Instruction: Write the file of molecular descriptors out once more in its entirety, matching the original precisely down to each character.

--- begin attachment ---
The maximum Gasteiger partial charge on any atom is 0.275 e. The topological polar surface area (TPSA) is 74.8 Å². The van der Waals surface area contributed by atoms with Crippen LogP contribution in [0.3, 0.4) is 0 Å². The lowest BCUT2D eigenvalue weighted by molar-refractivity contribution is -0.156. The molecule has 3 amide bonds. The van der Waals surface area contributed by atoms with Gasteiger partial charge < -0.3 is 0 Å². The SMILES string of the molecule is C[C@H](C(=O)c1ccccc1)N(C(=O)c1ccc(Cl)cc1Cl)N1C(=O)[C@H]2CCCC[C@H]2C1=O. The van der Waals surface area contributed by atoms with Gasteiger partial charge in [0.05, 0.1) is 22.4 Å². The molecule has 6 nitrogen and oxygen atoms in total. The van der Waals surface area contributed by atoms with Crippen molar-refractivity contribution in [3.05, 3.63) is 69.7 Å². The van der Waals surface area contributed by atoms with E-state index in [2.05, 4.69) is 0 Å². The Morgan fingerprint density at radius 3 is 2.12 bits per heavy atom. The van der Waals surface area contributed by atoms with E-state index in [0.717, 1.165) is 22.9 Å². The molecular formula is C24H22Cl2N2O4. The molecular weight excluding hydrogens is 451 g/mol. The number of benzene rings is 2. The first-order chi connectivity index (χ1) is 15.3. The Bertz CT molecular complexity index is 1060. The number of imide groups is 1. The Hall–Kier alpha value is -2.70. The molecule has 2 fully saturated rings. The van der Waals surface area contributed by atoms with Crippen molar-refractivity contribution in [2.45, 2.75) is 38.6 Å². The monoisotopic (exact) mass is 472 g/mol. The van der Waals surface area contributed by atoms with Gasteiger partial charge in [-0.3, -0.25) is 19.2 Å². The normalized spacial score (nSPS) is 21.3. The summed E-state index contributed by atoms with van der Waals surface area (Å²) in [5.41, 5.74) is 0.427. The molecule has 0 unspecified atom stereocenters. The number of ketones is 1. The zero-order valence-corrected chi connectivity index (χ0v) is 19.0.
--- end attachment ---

The maximum Gasteiger partial charge on any atom is 0.275 e. The topological polar surface area (TPSA) is 74.8 Å². The van der Waals surface area contributed by atoms with Crippen LogP contribution in [0.3, 0.4) is 0 Å². The lowest BCUT2D eigenvalue weighted by molar-refractivity contribution is -0.156. The molecule has 3 amide bonds. The van der Waals surface area contributed by atoms with Gasteiger partial charge < -0.3 is 0 Å². The SMILES string of the molecule is C[C@H](C(=O)c1ccccc1)N(C(=O)c1ccc(Cl)cc1Cl)N1C(=O)[C@H]2CCCC[C@H]2C1=O. The van der Waals surface area contributed by atoms with Gasteiger partial charge in [0.05, 0.1) is 22.4 Å². The molecule has 6 nitrogen and oxygen atoms in total. The van der Waals surface area contributed by atoms with Crippen molar-refractivity contribution in [3.05, 3.63) is 69.7 Å². The van der Waals surface area contributed by atoms with E-state index in [2.05, 4.69) is 0 Å². The Morgan fingerprint density at radius 3 is 2.12 bits per heavy atom. The van der Waals surface area contributed by atoms with E-state index in [0.717, 1.165) is 22.9 Å². The molecular formula is C24H22Cl2N2O4. The molecular weight excluding hydrogens is 451 g/mol. The number of benzene rings is 2. The first-order chi connectivity index (χ1) is 15.3. The Bertz CT molecular complexity index is 1060. The number of imide groups is 1. The Hall–Kier alpha value is -2.70. The molecule has 2 fully saturated rings. The van der Waals surface area contributed by atoms with Crippen molar-refractivity contribution in [2.45, 2.75) is 38.6 Å². The monoisotopic (exact) mass is 472 g/mol. The van der Waals surface area contributed by atoms with Gasteiger partial charge in [-0.3, -0.25) is 19.2 Å². The normalized spacial score (nSPS) is 21.3. The summed E-state index contributed by atoms with van der Waals surface area (Å²) in [5.41, 5.74) is 0.427. The molecule has 0 unspecified atom stereocenters. The number of ketones is 1. The zero-order valence-corrected chi connectivity index (χ0v) is 19.0.